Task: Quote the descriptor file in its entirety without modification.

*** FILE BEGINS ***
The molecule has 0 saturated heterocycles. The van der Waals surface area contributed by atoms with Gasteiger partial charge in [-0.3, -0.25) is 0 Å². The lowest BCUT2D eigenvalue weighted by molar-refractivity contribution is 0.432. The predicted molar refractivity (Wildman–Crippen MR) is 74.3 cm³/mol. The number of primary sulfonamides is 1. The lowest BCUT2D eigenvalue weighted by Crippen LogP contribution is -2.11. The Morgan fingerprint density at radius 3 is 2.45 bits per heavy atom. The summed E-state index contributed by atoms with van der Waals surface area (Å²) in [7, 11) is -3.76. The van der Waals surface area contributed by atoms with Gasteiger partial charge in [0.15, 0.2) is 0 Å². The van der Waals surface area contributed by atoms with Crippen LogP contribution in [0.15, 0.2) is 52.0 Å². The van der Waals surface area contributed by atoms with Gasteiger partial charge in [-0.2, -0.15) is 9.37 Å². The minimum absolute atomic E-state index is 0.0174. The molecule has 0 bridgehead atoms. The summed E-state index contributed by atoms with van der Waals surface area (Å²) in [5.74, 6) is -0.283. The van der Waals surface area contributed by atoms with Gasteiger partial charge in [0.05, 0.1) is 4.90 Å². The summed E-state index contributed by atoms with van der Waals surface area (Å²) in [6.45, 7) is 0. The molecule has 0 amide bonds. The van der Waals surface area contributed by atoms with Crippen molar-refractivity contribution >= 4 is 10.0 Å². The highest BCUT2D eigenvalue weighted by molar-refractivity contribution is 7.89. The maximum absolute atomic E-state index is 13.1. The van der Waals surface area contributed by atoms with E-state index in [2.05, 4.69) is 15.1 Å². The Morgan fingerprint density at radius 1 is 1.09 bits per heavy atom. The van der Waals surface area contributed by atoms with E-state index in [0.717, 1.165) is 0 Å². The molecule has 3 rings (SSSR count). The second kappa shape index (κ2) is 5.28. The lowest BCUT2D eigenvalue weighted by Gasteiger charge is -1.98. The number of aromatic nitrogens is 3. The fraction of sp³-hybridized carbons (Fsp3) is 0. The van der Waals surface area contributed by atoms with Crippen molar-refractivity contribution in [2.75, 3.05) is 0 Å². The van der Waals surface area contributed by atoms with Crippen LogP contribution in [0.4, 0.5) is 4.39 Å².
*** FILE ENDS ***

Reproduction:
The molecule has 0 saturated heterocycles. The van der Waals surface area contributed by atoms with Gasteiger partial charge in [-0.3, -0.25) is 0 Å². The lowest BCUT2D eigenvalue weighted by molar-refractivity contribution is 0.432. The predicted molar refractivity (Wildman–Crippen MR) is 74.3 cm³/mol. The number of primary sulfonamides is 1. The lowest BCUT2D eigenvalue weighted by Crippen LogP contribution is -2.11. The Morgan fingerprint density at radius 3 is 2.45 bits per heavy atom. The summed E-state index contributed by atoms with van der Waals surface area (Å²) in [7, 11) is -3.76. The van der Waals surface area contributed by atoms with Gasteiger partial charge in [0.15, 0.2) is 0 Å². The van der Waals surface area contributed by atoms with Crippen LogP contribution in [0.15, 0.2) is 52.0 Å². The van der Waals surface area contributed by atoms with Gasteiger partial charge in [-0.2, -0.15) is 9.37 Å². The minimum absolute atomic E-state index is 0.0174. The molecule has 0 bridgehead atoms. The summed E-state index contributed by atoms with van der Waals surface area (Å²) in [5.74, 6) is -0.283. The van der Waals surface area contributed by atoms with Gasteiger partial charge in [0.05, 0.1) is 4.90 Å². The summed E-state index contributed by atoms with van der Waals surface area (Å²) in [6.45, 7) is 0. The molecule has 0 amide bonds. The van der Waals surface area contributed by atoms with Crippen molar-refractivity contribution >= 4 is 10.0 Å². The highest BCUT2D eigenvalue weighted by molar-refractivity contribution is 7.89. The maximum absolute atomic E-state index is 13.1. The van der Waals surface area contributed by atoms with E-state index in [2.05, 4.69) is 15.1 Å². The Morgan fingerprint density at radius 1 is 1.09 bits per heavy atom. The van der Waals surface area contributed by atoms with E-state index in [0.717, 1.165) is 0 Å². The molecule has 3 rings (SSSR count). The second kappa shape index (κ2) is 5.28. The lowest BCUT2D eigenvalue weighted by Gasteiger charge is -1.98. The number of aromatic nitrogens is 3. The fraction of sp³-hybridized carbons (Fsp3) is 0. The van der Waals surface area contributed by atoms with Crippen molar-refractivity contribution in [2.75, 3.05) is 0 Å². The van der Waals surface area contributed by atoms with Crippen LogP contribution in [0.4, 0.5) is 4.39 Å².